Should something require a new policy, all we had to do was click over to the configure tab and set it. We could also authorize new workflows in the same way, or create a micro segmentation around a critical application. The only slight negative about creating segmentations on the fly is that users might experience a connection issue to that resource for a few seconds while the new segmentation policy is being put in place or modified.

The vArmour console even ranks applications by risk, much like a traditional security program. Risky applications like those using censured protocols, insecure or older versions of applications and those apps which have been associated with lateral spread or data exfiltration bubble up to the top there.

We were about to jump in and deal with one critical alert, when we remembered that because of the way vArmour was configured, that app wasn’t getting anywhere except perhaps over to the honeypot. We confirmed that the cloud was safe, and could configure a specific policy to deal with the risky program if it was somehow authorized for use.

Protected by Armour

On the one hand, defining every authorized workflow and application, and the specific contexts where they can be used, can be a lengthy process that involves a lot of work, despite the fact that vArmour helps to smooth it out as much as possible.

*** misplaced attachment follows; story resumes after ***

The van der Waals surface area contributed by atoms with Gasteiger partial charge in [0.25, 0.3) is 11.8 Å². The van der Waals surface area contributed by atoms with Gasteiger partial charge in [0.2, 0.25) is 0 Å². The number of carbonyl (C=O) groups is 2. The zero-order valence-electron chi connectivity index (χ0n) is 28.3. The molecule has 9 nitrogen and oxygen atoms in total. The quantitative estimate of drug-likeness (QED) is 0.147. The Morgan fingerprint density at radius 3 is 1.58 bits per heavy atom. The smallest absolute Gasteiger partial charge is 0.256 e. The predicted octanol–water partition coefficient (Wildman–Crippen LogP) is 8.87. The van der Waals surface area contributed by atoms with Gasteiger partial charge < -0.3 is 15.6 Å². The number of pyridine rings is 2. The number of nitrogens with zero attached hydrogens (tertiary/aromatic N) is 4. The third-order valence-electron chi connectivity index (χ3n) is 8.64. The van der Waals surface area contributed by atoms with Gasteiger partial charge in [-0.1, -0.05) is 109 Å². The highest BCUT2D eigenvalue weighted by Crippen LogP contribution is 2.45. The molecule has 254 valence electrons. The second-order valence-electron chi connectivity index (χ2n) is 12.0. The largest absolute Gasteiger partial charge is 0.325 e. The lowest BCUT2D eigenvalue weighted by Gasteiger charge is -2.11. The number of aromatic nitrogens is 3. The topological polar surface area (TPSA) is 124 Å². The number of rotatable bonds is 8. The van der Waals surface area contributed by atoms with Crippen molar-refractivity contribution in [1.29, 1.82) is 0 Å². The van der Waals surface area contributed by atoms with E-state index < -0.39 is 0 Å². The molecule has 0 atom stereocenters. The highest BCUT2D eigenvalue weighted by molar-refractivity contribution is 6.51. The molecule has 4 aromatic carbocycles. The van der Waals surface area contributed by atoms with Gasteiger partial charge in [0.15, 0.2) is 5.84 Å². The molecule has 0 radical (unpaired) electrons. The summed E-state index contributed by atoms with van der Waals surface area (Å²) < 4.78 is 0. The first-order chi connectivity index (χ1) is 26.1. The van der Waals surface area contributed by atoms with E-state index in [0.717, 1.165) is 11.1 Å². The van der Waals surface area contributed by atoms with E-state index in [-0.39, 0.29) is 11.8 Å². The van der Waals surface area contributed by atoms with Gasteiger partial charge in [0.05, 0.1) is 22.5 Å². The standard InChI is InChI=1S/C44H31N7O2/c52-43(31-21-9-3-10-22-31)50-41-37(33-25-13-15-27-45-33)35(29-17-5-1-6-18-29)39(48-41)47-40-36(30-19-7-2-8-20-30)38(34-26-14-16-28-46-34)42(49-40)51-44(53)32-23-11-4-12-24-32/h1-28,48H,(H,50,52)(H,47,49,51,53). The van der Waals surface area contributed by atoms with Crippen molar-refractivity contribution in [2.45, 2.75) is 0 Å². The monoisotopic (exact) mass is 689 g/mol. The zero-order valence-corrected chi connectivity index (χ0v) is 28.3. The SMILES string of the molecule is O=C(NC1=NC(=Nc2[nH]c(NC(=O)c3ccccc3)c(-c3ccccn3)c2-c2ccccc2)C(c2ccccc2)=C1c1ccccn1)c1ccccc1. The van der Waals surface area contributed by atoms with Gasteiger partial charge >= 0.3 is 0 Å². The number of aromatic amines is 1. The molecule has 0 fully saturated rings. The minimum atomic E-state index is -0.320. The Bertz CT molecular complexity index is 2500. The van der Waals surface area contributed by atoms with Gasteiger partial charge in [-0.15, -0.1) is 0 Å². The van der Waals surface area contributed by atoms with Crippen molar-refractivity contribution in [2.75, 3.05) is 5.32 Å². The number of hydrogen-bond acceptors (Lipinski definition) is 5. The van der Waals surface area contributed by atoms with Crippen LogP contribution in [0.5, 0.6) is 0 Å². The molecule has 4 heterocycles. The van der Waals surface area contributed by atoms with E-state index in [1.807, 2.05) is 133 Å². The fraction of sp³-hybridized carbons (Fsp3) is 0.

However, doing that work on the frontend will save a lot of trouble once vArmour is fully activated. Assuming your catchall policies are properly configured, nothing bad could happen within any segmented part of the network protected by those policies. Alerts can still pop up, but you don’t have to drop everything to deal with them before your critical data is compromised – they are already being dealt with by the policies you previously configured.

The only other way that you could probably create that level of segmentation would be by deploying lots of next generation firewalls, but anyone who has done that probably knows the pain of multiple devices all needing to be patched and monitored.

Plus, in the case of cloud computing, you are basically adding hardware elements to a software cloud, for another potential headache. Besides, most firewalls don’t allow the very granular control that vArmour offers. Plus, it puts everything into a central management console with almost infinite scalability, for traditional networks or inside the cloud.

Even outside of industries where segmentation is becoming a regulatory requirement, flipping the way security is dealt with from a constant scanning for malware where APTs still manage to slip through, to one of authorizing valid uses and simply excluding everything else makes a lot of sense. True segmentation was difficult to do without a centralized management structure like vArmour. But it’s possible now, and from our testing, works very well to protect the most important parts of any network or cloud.

This story, "Review: vArmour flips security on its head" was originally published by Network World.